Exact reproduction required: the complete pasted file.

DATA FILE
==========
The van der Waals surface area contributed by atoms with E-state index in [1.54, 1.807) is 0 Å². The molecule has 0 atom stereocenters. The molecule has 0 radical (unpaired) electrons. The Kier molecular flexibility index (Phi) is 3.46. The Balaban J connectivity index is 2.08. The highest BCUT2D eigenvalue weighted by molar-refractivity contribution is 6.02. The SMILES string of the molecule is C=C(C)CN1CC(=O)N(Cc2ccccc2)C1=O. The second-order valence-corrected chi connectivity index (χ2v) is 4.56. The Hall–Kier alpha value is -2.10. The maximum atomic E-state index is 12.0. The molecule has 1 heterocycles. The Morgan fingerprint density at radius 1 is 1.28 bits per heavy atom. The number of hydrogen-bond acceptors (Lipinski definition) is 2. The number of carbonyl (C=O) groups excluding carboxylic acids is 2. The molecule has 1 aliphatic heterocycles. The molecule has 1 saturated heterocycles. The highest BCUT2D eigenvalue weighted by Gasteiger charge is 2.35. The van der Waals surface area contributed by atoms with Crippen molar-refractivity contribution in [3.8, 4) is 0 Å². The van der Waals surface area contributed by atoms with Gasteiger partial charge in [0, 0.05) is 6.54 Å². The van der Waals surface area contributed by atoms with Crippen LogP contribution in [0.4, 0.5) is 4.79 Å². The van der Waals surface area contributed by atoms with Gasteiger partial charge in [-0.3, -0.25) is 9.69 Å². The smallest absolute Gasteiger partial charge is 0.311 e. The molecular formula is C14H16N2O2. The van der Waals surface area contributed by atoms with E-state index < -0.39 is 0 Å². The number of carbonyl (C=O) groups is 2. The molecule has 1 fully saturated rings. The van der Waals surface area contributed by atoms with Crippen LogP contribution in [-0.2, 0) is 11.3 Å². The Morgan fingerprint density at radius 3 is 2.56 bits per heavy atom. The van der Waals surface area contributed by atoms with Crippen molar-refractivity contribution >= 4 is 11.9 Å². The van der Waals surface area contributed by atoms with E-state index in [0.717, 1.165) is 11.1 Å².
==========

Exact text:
The van der Waals surface area contributed by atoms with E-state index in [1.54, 1.807) is 0 Å². The molecule has 0 atom stereocenters. The molecule has 0 radical (unpaired) electrons. The Kier molecular flexibility index (Phi) is 3.46. The Balaban J connectivity index is 2.08. The highest BCUT2D eigenvalue weighted by molar-refractivity contribution is 6.02. The SMILES string of the molecule is C=C(C)CN1CC(=O)N(Cc2ccccc2)C1=O. The second-order valence-corrected chi connectivity index (χ2v) is 4.56. The Hall–Kier alpha value is -2.10. The maximum atomic E-state index is 12.0. The molecule has 1 heterocycles. The Morgan fingerprint density at radius 1 is 1.28 bits per heavy atom. The number of hydrogen-bond acceptors (Lipinski definition) is 2. The number of carbonyl (C=O) groups excluding carboxylic acids is 2. The molecule has 1 aliphatic heterocycles. The molecule has 1 saturated heterocycles. The highest BCUT2D eigenvalue weighted by Gasteiger charge is 2.35. The van der Waals surface area contributed by atoms with Crippen molar-refractivity contribution in [3.8, 4) is 0 Å². The van der Waals surface area contributed by atoms with Gasteiger partial charge in [0, 0.05) is 6.54 Å². The van der Waals surface area contributed by atoms with Crippen LogP contribution in [0.4, 0.5) is 4.79 Å². The van der Waals surface area contributed by atoms with Gasteiger partial charge in [-0.3, -0.25) is 9.69 Å². The smallest absolute Gasteiger partial charge is 0.311 e. The molecular formula is C14H16N2O2. The van der Waals surface area contributed by atoms with E-state index < -0.39 is 0 Å². The number of carbonyl (C=O) groups is 2. The molecule has 1 fully saturated rings. The van der Waals surface area contributed by atoms with Crippen LogP contribution in [-0.2, 0) is 11.3 Å². The Morgan fingerprint density at radius 3 is 2.56 bits per heavy atom. The van der Waals surface area contributed by atoms with Crippen molar-refractivity contribution >= 4 is 11.9 Å². The van der Waals surface area contributed by atoms with E-state index in [0.717, 1.165) is 11.1 Å².